Newspaper article THE JOURNAL RECORD

Clinton Makes Tokyo Meeting a Jobs Summit

Newspaper article THE JOURNAL RECORD

Clinton Makes Tokyo Meeting a Jobs Summit

Article excerpt

By Marcia Stepanek

Hearst Newspapers

TOKYO _ The only subject, according to Bill Clinton, was jobs.

In the end, Clinton managed to get everyone else attending the seven-nation economic summit in Tokyo to talk about jobs, too.

As a result, the G-7 summit ended Friday on an upbeat rhetorical note in defiance of forecasts that the parley would turn into a lackluster "funeral summit."

When walking through city streets, Clinton talked to Japanese shopowners about their jobs. He used photo opportunities with world leaders to talk about his own first job in a grocery store. At times he sounded like he did during his 1992 presidential campaign, talking about jobs and the need for economic growth.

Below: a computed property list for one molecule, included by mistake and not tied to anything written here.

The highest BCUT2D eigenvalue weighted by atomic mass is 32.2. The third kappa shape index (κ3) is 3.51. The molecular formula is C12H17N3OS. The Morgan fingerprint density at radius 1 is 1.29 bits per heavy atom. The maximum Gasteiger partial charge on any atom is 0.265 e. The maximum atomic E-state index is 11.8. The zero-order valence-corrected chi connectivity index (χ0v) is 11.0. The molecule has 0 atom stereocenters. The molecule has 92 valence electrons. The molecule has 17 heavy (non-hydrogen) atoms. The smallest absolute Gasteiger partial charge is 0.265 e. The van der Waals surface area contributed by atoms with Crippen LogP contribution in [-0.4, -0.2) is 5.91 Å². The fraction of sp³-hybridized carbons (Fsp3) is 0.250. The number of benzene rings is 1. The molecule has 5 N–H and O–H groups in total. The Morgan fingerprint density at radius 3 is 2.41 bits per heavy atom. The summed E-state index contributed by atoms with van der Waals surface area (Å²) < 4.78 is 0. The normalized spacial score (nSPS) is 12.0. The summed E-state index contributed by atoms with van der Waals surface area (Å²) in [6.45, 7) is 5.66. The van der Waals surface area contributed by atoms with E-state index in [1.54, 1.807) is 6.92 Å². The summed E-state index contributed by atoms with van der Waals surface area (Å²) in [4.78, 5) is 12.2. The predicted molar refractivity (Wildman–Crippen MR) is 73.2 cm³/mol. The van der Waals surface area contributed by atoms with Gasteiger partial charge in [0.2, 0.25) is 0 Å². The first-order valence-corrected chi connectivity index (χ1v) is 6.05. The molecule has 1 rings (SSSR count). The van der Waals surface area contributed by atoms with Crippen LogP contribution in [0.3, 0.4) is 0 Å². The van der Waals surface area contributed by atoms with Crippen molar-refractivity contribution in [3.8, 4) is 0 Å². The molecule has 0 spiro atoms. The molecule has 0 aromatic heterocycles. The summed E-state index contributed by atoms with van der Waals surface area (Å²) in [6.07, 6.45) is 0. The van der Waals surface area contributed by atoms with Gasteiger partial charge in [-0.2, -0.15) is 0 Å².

"Some have called this a jobs summit, and they are right because the creation of new jobs in the United States and in all the other countries here present was at the center of all our discussions," Clinton told a closing news conference.

In the end, the summit gave him a boost politically, at home and in Japan.

"This was Bill Clinton's summit," said a headline in Friday's edition of Tokyo's Asahi Shimbun newspaper.

Not surprisingly, David Gergen, the new White House overseer of spin, agreed with that theme.

"Bill Clinton may have been viewed as a weak leader inept at foreign policy last week, but this week, that image was dealt a real blow here in Tokyo," Gergen said.

All seven world leaders agreed to Clinton's proposal to hold a jobs minisummit in Washington this fall. All seven agreed to focus more on easing unemployment back home. The economic communique ending the summit was all about jobs. Even its title _ "A Strengthened Commitment to Jobs and Growth" _ bore Clinton's mark.

Clinton found a way to find jobs in the financial aid package for Russia.

"There's a lot of business to be done in Russia by Americans to create American jobs," he declared. …

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